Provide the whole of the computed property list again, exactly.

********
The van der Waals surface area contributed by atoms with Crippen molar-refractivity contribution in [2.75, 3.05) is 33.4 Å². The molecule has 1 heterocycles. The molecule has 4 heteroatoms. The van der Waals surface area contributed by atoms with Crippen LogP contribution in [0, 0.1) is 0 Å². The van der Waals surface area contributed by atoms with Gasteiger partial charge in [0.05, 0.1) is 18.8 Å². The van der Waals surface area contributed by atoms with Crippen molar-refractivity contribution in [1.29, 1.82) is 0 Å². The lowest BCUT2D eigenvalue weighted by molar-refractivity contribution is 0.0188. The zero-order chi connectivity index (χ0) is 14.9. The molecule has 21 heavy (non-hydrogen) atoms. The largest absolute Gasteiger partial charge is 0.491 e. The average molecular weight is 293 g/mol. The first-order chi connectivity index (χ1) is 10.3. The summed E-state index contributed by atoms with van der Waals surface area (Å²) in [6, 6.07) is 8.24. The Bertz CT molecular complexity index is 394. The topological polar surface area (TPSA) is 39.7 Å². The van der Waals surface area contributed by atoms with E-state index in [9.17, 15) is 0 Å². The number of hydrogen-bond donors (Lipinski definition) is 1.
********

The van der Waals surface area contributed by atoms with Crippen molar-refractivity contribution in [2.75, 3.05) is 33.4 Å². The molecule has 1 heterocycles. The molecule has 4 heteroatoms. The van der Waals surface area contributed by atoms with Crippen LogP contribution in [0, 0.1) is 0 Å². The van der Waals surface area contributed by atoms with Gasteiger partial charge in [0.05, 0.1) is 18.8 Å². The van der Waals surface area contributed by atoms with Crippen molar-refractivity contribution in [1.29, 1.82) is 0 Å². The lowest BCUT2D eigenvalue weighted by molar-refractivity contribution is 0.0188. The zero-order chi connectivity index (χ0) is 14.9. The molecule has 21 heavy (non-hydrogen) atoms. The largest absolute Gasteiger partial charge is 0.491 e. The average molecular weight is 293 g/mol. The first-order chi connectivity index (χ1) is 10.3. The summed E-state index contributed by atoms with van der Waals surface area (Å²) in [6, 6.07) is 8.24. The Bertz CT molecular complexity index is 394. The topological polar surface area (TPSA) is 39.7 Å². The van der Waals surface area contributed by atoms with E-state index in [9.17, 15) is 0 Å². The number of hydrogen-bond donors (Lipinski definition) is 1.